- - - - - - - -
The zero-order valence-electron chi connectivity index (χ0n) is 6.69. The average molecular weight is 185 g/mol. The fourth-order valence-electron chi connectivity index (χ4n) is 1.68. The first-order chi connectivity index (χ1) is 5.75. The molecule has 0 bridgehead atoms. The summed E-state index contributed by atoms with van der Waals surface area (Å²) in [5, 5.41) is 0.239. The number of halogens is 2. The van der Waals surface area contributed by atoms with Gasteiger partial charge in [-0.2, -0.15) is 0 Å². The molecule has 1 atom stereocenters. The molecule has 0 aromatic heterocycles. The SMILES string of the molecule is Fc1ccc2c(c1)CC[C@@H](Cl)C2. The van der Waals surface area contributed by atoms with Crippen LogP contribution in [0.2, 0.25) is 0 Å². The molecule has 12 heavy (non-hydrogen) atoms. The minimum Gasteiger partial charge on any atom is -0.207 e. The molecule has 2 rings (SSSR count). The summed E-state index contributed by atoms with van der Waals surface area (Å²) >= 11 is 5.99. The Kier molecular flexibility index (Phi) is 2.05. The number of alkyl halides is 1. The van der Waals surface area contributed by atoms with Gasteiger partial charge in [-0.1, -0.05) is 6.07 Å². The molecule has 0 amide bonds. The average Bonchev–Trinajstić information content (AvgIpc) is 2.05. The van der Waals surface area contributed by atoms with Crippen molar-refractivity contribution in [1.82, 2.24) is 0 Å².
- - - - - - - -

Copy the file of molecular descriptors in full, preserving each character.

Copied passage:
The zero-order valence-electron chi connectivity index (χ0n) is 6.69. The average molecular weight is 185 g/mol. The fourth-order valence-electron chi connectivity index (χ4n) is 1.68. The first-order chi connectivity index (χ1) is 5.75. The molecule has 0 bridgehead atoms. The summed E-state index contributed by atoms with van der Waals surface area (Å²) in [5, 5.41) is 0.239. The number of halogens is 2. The van der Waals surface area contributed by atoms with Gasteiger partial charge in [-0.2, -0.15) is 0 Å². The molecule has 1 atom stereocenters. The molecule has 0 aromatic heterocycles. The SMILES string of the molecule is Fc1ccc2c(c1)CC[C@@H](Cl)C2. The van der Waals surface area contributed by atoms with Crippen LogP contribution in [0.2, 0.25) is 0 Å². The molecule has 12 heavy (non-hydrogen) atoms. The minimum Gasteiger partial charge on any atom is -0.207 e. The molecule has 2 rings (SSSR count). The summed E-state index contributed by atoms with van der Waals surface area (Å²) >= 11 is 5.99. The Kier molecular flexibility index (Phi) is 2.05. The number of alkyl halides is 1. The van der Waals surface area contributed by atoms with Gasteiger partial charge in [-0.1, -0.05) is 6.07 Å². The molecule has 0 amide bonds. The average Bonchev–Trinajstić information content (AvgIpc) is 2.05. The van der Waals surface area contributed by atoms with Crippen molar-refractivity contribution in [1.82, 2.24) is 0 Å².